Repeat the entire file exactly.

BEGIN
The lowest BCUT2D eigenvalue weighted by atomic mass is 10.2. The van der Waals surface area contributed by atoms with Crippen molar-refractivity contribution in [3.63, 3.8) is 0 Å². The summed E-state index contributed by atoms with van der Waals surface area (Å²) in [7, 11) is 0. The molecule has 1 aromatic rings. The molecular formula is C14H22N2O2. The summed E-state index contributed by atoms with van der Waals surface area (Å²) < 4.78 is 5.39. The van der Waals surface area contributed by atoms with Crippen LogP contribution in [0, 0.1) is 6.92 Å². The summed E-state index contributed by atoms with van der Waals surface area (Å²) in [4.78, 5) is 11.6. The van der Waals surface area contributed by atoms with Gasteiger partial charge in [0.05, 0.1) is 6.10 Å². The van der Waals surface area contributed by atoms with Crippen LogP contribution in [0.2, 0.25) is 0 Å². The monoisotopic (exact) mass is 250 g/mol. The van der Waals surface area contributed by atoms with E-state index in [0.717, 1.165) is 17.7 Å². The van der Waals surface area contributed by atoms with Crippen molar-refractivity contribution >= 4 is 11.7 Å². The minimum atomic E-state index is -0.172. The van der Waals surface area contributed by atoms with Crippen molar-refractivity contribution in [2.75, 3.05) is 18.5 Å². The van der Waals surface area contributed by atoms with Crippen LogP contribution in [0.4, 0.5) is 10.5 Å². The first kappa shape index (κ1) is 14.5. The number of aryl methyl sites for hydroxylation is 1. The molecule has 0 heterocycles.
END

The lowest BCUT2D eigenvalue weighted by atomic mass is 10.2. The van der Waals surface area contributed by atoms with Crippen molar-refractivity contribution in [3.63, 3.8) is 0 Å². The summed E-state index contributed by atoms with van der Waals surface area (Å²) in [7, 11) is 0. The molecule has 1 aromatic rings. The molecular formula is C14H22N2O2. The summed E-state index contributed by atoms with van der Waals surface area (Å²) < 4.78 is 5.39. The van der Waals surface area contributed by atoms with Crippen LogP contribution in [0, 0.1) is 6.92 Å². The summed E-state index contributed by atoms with van der Waals surface area (Å²) in [4.78, 5) is 11.6. The van der Waals surface area contributed by atoms with Gasteiger partial charge in [0.05, 0.1) is 6.10 Å². The van der Waals surface area contributed by atoms with Crippen LogP contribution in [0.2, 0.25) is 0 Å². The monoisotopic (exact) mass is 250 g/mol. The van der Waals surface area contributed by atoms with E-state index in [0.717, 1.165) is 17.7 Å². The van der Waals surface area contributed by atoms with Crippen molar-refractivity contribution >= 4 is 11.7 Å². The minimum atomic E-state index is -0.172. The van der Waals surface area contributed by atoms with Crippen molar-refractivity contribution in [2.75, 3.05) is 18.5 Å². The van der Waals surface area contributed by atoms with Crippen LogP contribution in [0.4, 0.5) is 10.5 Å². The first kappa shape index (κ1) is 14.5. The number of aryl methyl sites for hydroxylation is 1. The molecule has 0 heterocycles.